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Parental Response to Early Human Capital Shocks: Evidence from the Chernobyl Accident

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  • Martin Halla
  • Martina Zweimüller

Abstract

Little is known about the response behavior of parents whose children are exposed to an early-life shock. In this paper we interpret the prenatal exposure of the Austrian 1986 cohort to radioactive fallout from the Chernobyl accident as a negative human capital shock and examine their parents’ response behavior. To identify causal effects we can rely on exogenous variation in the exposure to radioactive fallout (over time and) between communities due to geographic differences in precipitation at the time of the accident. We find robust empirical evidence of compensating investment behavior by parents in response to the shock. Families with low socioeconomic status reduced their family size, while families with higher socioeconomic status responded with reduced maternal labor supply. Compensating investment made by the latter group seems relatively more effective because we do not find any detrimental long-term effects for exposed children from higher socioeconomic backgrounds. In contrast, exposed children from low socioeconomic backgrounds have significantly worse labor market outcomes as young adults.

Suggested Citation

  • Martin Halla & Martina Zweimüller, 2014. "Parental Response to Early Human Capital Shocks: Evidence from the Chernobyl Accident," Economics working papers 2014-02, Department of Economics, Johannes Kepler University Linz, Austria.
  • Handle: RePEc:jku:econwp:2014_02
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    Cited by:

    1. Mohammad Mainul Hoque & Elizabeth King & Claudio E. Montenegro & Peter F. Orazem, 2017. "Longevity and Lifetime Education: Global Evidence from 919 Surveys," Working Papers wp450, University of Chile, Department of Economics.
    2. Elsner, Benjamin & Wozny, Florian, 2018. "The Human Capital Cost of Radiation: Long-Run Evidence from Exposure Outside the Womb," IZA Discussion Papers 11408, Institute for the Study of Labor (IZA).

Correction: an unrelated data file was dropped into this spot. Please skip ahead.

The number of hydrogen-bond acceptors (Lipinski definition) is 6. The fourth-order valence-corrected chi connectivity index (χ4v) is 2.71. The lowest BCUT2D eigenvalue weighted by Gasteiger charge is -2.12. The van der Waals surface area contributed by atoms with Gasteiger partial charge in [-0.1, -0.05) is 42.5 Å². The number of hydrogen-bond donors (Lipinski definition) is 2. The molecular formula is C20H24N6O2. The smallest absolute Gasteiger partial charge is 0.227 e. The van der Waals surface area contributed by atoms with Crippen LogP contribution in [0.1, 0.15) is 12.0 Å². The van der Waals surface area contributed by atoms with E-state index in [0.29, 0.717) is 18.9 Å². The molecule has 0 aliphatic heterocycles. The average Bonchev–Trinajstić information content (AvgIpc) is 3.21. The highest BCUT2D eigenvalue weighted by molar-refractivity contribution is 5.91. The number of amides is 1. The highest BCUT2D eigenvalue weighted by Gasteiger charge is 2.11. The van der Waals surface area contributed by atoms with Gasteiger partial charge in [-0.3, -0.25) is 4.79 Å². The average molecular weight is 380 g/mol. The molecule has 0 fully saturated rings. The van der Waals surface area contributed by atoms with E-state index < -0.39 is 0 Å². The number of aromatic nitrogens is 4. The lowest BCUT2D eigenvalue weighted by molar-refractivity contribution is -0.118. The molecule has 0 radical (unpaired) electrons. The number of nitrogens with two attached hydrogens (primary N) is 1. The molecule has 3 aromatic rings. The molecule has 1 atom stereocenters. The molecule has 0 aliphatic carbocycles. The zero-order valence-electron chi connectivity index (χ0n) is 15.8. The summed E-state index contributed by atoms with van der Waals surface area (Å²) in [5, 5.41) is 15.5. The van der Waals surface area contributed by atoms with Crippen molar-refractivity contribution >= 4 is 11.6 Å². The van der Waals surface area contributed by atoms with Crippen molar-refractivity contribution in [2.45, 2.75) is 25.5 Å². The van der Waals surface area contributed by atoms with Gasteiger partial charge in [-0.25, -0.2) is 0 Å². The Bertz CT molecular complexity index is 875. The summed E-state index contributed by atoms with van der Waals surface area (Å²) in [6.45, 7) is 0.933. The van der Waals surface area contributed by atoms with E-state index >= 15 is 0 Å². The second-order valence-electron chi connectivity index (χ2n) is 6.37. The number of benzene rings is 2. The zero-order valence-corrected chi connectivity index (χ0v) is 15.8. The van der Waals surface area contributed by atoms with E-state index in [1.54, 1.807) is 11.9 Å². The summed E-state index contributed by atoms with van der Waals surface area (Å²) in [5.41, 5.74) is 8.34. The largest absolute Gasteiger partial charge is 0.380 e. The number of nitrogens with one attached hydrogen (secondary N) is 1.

3. Danzer, Alexander M. & Danzer, Natalia, 2016. "The long-run consequences of Chernobyl: Evidence on subjective well-being, mental health and welfare," Journal of Public Economics, Elsevier, vol. 135(C), pages 47-60.
    4. repec:eee:socmed:v:194:y:2017:i:c:p:76-86 is not listed on IDEAS
    5. Prashant Bharadwaj & Matthew Gibson & Joshua Graff Zivin & Christopher Neilson, 2017. "Gray Matters: Fetal Pollution Exposure and Human Capital Formation," Journal of the Association of Environmental and Resource Economists, University of Chicago Press, vol. 4(2), pages 505-542.
    6. repec:eee:juecon:v:99:y:2017:i:c:p:148-160 is not listed on IDEAS
    7. Damian Clarke & Hanna Mühlrad, 2016. "The Impact of Abortion Legalization on Fertility and Maternal Mortality: New Evidence from Mexico," CINCH Working Paper Series 1602, Universitaet Duisburg-Essen, Competent in Competition and Health, revised Feb 2016.
    8. Brandon J. Restrepo, 2016. "Parental investment responses to a low birth weight outcome: who compensates and who reinforces?," Journal of Population Economics, Springer;European Society for Population Economics, vol. 29(4), pages 969-989, October.
    9. KAWAGUCHI, Daiji & YUKUTAKE, Norifumi, 2014. "Estimating the Residential Land Damage of the Fukushima Accident," Discussion Papers 2014-18, Graduate School of Economics, Hitotsubashi University.
    10. Jan Goebel & Christian Krekel & Tim Tiefenbach & Nicolas Ziebarth, 2015. "How natural disasters can affect environmental concerns, risk aversion, and even politics: evidence from Fukushima and three European countries," Journal of Population Economics, Springer;European Society for Population Economics, vol. 28(4), pages 1137-1180, October.
    11. Michael Grätz & Florencia Torche, 2016. "Compensation or Reinforcement? The Stratification of Parental Responses to Children’s Early Ability," Demography, Springer;Population Association of America (PAA), vol. 53(6), pages 1883-1904, December.
    12. repec:spr:hecrev:v:7:y:2017:i:1:d:10.1186_s13561-017-0154-6 is not listed on IDEAS
    13. Jan Goebel & Christian Krekel & Tim Tiefenbach & Nicholas R. Ziebarth, 2014. "Natural Disaster, Environmental Concerns, Well-Being and Policy Action," CINCH Working Paper Series 1405, Universitaet Duisburg-Essen, Competent in Competition and Health.

    More about this item

    Keywords

    Fetal origins; parental response; Chernobyl; radiation; health; culling; human capital; fertility; labor supply;

    JEL classification:

    • I18 - Health, Education, and Welfare - - Health - - - Government Policy; Regulation; Public Health
    • I20 - Health, Education, and Welfare - - Education - - - General
    • Q48 - Agricultural and Natural Resource Economics; Environmental and Ecological Economics - - Energy - - - Government Policy
    • Q53 - Agricultural and Natural Resource Economics; Environmental and Ecological Economics - - Environmental Economics - - - Air Pollution; Water Pollution; Noise; Hazardous Waste; Solid Waste; Recycling
    • J24 - Labor and Demographic Economics - - Demand and Supply of Labor - - - Human Capital; Skills; Occupational Choice; Labor Productivity

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